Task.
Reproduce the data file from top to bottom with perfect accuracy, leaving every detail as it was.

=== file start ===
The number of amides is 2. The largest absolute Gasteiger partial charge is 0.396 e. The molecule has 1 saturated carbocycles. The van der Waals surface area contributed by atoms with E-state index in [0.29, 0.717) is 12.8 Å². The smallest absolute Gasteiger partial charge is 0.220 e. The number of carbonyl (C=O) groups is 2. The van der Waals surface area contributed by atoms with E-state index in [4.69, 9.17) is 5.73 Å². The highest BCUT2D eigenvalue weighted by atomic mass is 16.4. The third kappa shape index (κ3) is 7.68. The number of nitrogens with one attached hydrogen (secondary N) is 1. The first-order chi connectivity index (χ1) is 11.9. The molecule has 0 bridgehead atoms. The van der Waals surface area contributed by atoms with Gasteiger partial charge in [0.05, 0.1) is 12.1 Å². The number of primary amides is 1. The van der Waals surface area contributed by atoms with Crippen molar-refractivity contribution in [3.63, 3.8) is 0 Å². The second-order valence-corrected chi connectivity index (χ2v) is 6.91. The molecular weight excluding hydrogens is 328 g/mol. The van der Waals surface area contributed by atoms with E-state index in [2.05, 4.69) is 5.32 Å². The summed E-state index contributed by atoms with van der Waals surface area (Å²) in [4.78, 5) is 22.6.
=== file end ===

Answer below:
The number of amides is 2. The largest absolute Gasteiger partial charge is 0.396 e. The molecule has 1 saturated carbocycles. The van der Waals surface area contributed by atoms with E-state index in [0.29, 0.717) is 12.8 Å². The smallest absolute Gasteiger partial charge is 0.220 e. The number of carbonyl (C=O) groups is 2. The van der Waals surface area contributed by atoms with E-state index in [4.69, 9.17) is 5.73 Å². The highest BCUT2D eigenvalue weighted by atomic mass is 16.4. The third kappa shape index (κ3) is 7.68. The number of nitrogens with one attached hydrogen (secondary N) is 1. The first-order chi connectivity index (χ1) is 11.9. The molecule has 0 bridgehead atoms. The van der Waals surface area contributed by atoms with Gasteiger partial charge in [0.05, 0.1) is 12.1 Å². The number of primary amides is 1. The van der Waals surface area contributed by atoms with Crippen molar-refractivity contribution in [3.63, 3.8) is 0 Å². The second-order valence-corrected chi connectivity index (χ2v) is 6.91. The molecular weight excluding hydrogens is 328 g/mol. The van der Waals surface area contributed by atoms with E-state index in [2.05, 4.69) is 5.32 Å². The summed E-state index contributed by atoms with van der Waals surface area (Å²) in [4.78, 5) is 22.6.